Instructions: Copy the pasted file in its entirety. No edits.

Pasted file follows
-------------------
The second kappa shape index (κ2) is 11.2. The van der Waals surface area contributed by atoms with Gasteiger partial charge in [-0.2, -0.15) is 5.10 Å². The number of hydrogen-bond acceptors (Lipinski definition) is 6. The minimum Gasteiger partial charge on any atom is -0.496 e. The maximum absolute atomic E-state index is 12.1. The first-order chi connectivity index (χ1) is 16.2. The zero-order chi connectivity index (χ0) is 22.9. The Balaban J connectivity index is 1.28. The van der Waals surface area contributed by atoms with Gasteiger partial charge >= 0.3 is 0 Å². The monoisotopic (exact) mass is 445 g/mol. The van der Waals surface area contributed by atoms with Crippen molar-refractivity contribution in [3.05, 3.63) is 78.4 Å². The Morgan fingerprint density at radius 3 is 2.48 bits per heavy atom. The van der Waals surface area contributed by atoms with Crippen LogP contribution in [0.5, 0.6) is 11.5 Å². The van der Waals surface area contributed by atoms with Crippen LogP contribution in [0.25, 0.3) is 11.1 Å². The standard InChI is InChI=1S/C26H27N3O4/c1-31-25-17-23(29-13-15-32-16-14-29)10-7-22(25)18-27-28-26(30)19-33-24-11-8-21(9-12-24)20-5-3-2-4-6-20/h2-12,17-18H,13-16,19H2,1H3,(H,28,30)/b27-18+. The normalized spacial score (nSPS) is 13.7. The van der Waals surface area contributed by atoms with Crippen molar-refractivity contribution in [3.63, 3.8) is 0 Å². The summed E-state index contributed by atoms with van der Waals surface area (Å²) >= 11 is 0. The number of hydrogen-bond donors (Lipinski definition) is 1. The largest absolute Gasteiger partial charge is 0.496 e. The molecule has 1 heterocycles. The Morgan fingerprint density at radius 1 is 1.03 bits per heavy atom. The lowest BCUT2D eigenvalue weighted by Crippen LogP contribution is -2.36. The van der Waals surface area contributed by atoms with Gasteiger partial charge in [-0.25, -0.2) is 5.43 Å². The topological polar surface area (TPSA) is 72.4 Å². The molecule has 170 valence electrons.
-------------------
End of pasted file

The second kappa shape index (κ2) is 11.2. The van der Waals surface area contributed by atoms with Gasteiger partial charge in [-0.2, -0.15) is 5.10 Å². The number of hydrogen-bond acceptors (Lipinski definition) is 6. The minimum Gasteiger partial charge on any atom is -0.496 e. The maximum absolute atomic E-state index is 12.1. The first-order chi connectivity index (χ1) is 16.2. The zero-order chi connectivity index (χ0) is 22.9. The Balaban J connectivity index is 1.28. The van der Waals surface area contributed by atoms with Gasteiger partial charge >= 0.3 is 0 Å². The monoisotopic (exact) mass is 445 g/mol. The van der Waals surface area contributed by atoms with Crippen molar-refractivity contribution in [3.05, 3.63) is 78.4 Å². The Morgan fingerprint density at radius 3 is 2.48 bits per heavy atom. The van der Waals surface area contributed by atoms with Crippen LogP contribution in [0.5, 0.6) is 11.5 Å². The van der Waals surface area contributed by atoms with Crippen LogP contribution in [0.25, 0.3) is 11.1 Å². The standard InChI is InChI=1S/C26H27N3O4/c1-31-25-17-23(29-13-15-32-16-14-29)10-7-22(25)18-27-28-26(30)19-33-24-11-8-21(9-12-24)20-5-3-2-4-6-20/h2-12,17-18H,13-16,19H2,1H3,(H,28,30)/b27-18+. The normalized spacial score (nSPS) is 13.7. The van der Waals surface area contributed by atoms with Crippen molar-refractivity contribution in [3.63, 3.8) is 0 Å². The summed E-state index contributed by atoms with van der Waals surface area (Å²) >= 11 is 0. The number of hydrogen-bond donors (Lipinski definition) is 1. The largest absolute Gasteiger partial charge is 0.496 e. The molecule has 1 heterocycles. The Morgan fingerprint density at radius 1 is 1.03 bits per heavy atom. The lowest BCUT2D eigenvalue weighted by Crippen LogP contribution is -2.36. The van der Waals surface area contributed by atoms with Gasteiger partial charge in [-0.25, -0.2) is 5.43 Å². The topological polar surface area (TPSA) is 72.4 Å². The molecule has 170 valence electrons.